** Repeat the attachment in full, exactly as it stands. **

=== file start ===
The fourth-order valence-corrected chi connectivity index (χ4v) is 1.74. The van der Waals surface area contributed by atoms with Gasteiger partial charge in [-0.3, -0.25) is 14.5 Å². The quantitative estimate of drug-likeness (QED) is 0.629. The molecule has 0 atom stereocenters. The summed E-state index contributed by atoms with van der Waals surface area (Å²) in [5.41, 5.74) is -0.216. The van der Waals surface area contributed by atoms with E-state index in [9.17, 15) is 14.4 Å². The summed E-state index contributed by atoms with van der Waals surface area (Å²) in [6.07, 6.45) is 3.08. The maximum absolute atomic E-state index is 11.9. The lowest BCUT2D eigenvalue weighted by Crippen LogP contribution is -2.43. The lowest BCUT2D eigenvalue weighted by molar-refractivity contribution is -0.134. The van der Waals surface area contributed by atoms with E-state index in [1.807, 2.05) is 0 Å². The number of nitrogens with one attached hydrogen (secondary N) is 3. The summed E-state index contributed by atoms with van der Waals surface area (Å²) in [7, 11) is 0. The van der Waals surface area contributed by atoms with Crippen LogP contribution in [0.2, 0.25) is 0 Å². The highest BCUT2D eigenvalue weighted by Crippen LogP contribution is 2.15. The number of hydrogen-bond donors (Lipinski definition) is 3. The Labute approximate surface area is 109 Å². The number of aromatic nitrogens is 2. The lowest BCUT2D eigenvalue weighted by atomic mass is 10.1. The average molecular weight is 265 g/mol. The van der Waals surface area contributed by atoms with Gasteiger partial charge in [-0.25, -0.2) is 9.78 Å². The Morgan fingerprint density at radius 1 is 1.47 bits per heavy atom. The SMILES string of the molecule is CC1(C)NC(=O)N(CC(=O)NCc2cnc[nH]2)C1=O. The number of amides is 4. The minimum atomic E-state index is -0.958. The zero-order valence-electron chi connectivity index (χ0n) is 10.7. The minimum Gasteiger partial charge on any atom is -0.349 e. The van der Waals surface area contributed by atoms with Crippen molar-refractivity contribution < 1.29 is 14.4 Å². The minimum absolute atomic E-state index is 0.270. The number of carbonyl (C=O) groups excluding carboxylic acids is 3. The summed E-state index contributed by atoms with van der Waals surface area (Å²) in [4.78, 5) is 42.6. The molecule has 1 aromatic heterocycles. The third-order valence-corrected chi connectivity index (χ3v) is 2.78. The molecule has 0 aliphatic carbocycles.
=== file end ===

The fourth-order valence-corrected chi connectivity index (χ4v) is 1.74. The van der Waals surface area contributed by atoms with Gasteiger partial charge in [-0.3, -0.25) is 14.5 Å². The quantitative estimate of drug-likeness (QED) is 0.629. The molecule has 0 atom stereocenters. The summed E-state index contributed by atoms with van der Waals surface area (Å²) in [5.41, 5.74) is -0.216. The van der Waals surface area contributed by atoms with E-state index in [9.17, 15) is 14.4 Å². The summed E-state index contributed by atoms with van der Waals surface area (Å²) in [6.07, 6.45) is 3.08. The maximum absolute atomic E-state index is 11.9. The lowest BCUT2D eigenvalue weighted by Crippen LogP contribution is -2.43. The lowest BCUT2D eigenvalue weighted by molar-refractivity contribution is -0.134. The van der Waals surface area contributed by atoms with E-state index in [1.807, 2.05) is 0 Å². The number of nitrogens with one attached hydrogen (secondary N) is 3. The summed E-state index contributed by atoms with van der Waals surface area (Å²) in [7, 11) is 0. The van der Waals surface area contributed by atoms with Crippen LogP contribution in [0.2, 0.25) is 0 Å². The highest BCUT2D eigenvalue weighted by Crippen LogP contribution is 2.15. The number of hydrogen-bond donors (Lipinski definition) is 3. The Labute approximate surface area is 109 Å². The number of aromatic nitrogens is 2. The lowest BCUT2D eigenvalue weighted by atomic mass is 10.1. The average molecular weight is 265 g/mol. The van der Waals surface area contributed by atoms with Gasteiger partial charge in [-0.25, -0.2) is 9.78 Å². The Morgan fingerprint density at radius 1 is 1.47 bits per heavy atom. The SMILES string of the molecule is CC1(C)NC(=O)N(CC(=O)NCc2cnc[nH]2)C1=O. The number of amides is 4. The minimum atomic E-state index is -0.958. The zero-order valence-electron chi connectivity index (χ0n) is 10.7. The minimum Gasteiger partial charge on any atom is -0.349 e. The van der Waals surface area contributed by atoms with Crippen molar-refractivity contribution < 1.29 is 14.4 Å². The minimum absolute atomic E-state index is 0.270. The number of carbonyl (C=O) groups excluding carboxylic acids is 3. The summed E-state index contributed by atoms with van der Waals surface area (Å²) in [4.78, 5) is 42.6. The molecule has 1 aromatic heterocycles. The third-order valence-corrected chi connectivity index (χ3v) is 2.78. The molecule has 0 aliphatic carbocycles.